Better Call Saul‘s final season offers plenty of potential pitfalls that could chip away at Jimmy, the fate of Kim Wexler being the most significant, but truthfully, Jimmy is still reeling from the death of his brother. Chuck’s suicide marked the first huge shift from Jimmy to Saul, and another tragedy on that level would surely finish the job. The death of Jimmy would mirror Walt’s ending in the sense that two good men have been corrupted by their own ambition, pushing their loved ones away in the process. The only difference would be Jimmy’s story, whereas Walt was left to bleed out, ending his story for good.
How Better Call Saul Can Have El Camino’s Ending
The final moments of El Camino were a veritable fairy tale compared to Breaking Bad. Still suffering the trauma of his enslavement at the hands of a white supremacist gang and their creepy Meth Damon tag-along, Jesse manages to scrape together enough money for a clean break, and the white snow of Alaska represents a land of opportunity for the older, wiser Captain Cook. El Camino never reveals exactly what becomes of Jesse in his new life – he could’ve slipped on a patch of ice while walking into town and forgotten his own name for all the audience know – but it’s the hope of the sequel’s ending that’s important. Much like The Shawshank Redemption, El Camino gives its protagonist a blank page, and that empty blankness is somehow more uplifting and exciting than finding out for certain whether things worked out. Jesse’s ending looked towards the future, balancing Walt’s pre-death trip down memory lane, and fans generally agree that both characters got the finale they deserved.
Should Better Call Saul season 6 follow Breaking Bad and end its present timeline with the metaphorical death of Jimmy McGill (as detailed above) the spin-off can still give viewers a happier, El Camino-esque finale thanks to the “Gene” timeline. Better Call Saul‘s black and white scenes take place in the aftermath of Breaking Bad (or close to it) and depict Jimmy’s life in hiding under a new identity. With an unfulfilling job, crushing loneliness, health scares and a stalker, it’s fair to say that Gene isn’t exactly making the most of his fresh start, but this is where Better Call Saul can inject some optimism into its conclusion. The most recent “Gene scene” saw the downtrodden ex-lawyer decide against another disappearing act, resolving to take matters into his own hands after the Gene identity was compromised. While it’s not yet clear what Jimmy plans to do, his decision could mark the beginning of a turnaround in fortunes.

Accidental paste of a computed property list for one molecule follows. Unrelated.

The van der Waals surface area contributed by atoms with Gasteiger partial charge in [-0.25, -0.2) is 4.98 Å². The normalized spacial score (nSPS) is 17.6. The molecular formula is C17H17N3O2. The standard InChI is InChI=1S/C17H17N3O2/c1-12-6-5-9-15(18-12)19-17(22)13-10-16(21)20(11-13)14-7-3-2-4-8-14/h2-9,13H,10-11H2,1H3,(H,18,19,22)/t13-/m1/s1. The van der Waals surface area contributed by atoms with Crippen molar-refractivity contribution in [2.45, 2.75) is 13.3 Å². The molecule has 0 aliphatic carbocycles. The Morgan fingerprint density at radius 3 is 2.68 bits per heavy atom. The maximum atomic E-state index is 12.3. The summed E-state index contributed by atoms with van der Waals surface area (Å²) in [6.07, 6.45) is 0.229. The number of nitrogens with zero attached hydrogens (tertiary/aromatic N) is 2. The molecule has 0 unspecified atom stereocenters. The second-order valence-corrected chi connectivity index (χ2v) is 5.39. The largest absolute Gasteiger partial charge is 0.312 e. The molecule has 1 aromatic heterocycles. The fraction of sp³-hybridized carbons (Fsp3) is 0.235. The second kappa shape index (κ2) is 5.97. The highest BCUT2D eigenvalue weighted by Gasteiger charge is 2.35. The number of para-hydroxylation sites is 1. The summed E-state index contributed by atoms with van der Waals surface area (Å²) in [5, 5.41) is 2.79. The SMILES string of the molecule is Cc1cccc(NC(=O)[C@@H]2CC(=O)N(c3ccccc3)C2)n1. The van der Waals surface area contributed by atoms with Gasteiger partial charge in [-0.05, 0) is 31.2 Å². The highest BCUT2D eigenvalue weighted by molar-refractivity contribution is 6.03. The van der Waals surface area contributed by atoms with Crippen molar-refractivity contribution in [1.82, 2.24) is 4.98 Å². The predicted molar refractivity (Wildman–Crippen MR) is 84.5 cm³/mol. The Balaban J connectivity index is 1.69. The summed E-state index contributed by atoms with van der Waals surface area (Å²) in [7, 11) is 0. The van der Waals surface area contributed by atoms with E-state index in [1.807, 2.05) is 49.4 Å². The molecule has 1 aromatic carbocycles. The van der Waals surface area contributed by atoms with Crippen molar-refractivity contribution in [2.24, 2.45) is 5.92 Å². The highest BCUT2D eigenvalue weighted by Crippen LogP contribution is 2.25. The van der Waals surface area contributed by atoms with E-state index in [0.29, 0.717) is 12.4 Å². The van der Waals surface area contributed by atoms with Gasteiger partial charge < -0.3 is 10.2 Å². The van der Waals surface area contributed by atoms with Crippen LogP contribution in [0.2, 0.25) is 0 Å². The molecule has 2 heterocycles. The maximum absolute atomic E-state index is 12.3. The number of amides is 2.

In the future timeline, Jimmy might finally deal with his demons, confronting the death of Chuck and whatever other tragedies transpire in Better Call Saul season 6. While hardly a happy ending, Jimmy could move forward with a weight off his shoulders, similar to Jesse Pinkman in El Camino. Jimmy might even take ownership of Saul’s crimes and hand himself into the police – a less-than ideal scenario, but a step towards redemption, at least, and perhaps the beginning of a return for “Jimmy” over Saul. Better Call Saul could kick the feel-good factor up a notch and end the Gene timeline on Jimmy reconnecting with Kim (if she’s still alive). It’s not in Better Call Saul‘s nature to go in for the “two lovers running toward each other on a sunset beach” ending, but the return of Kim Wexler into Jimmy’s life would be enough to let the audience know he’s going to be okay, and the unwritten future is firmly in his own hands – just like Jesse in El Camino.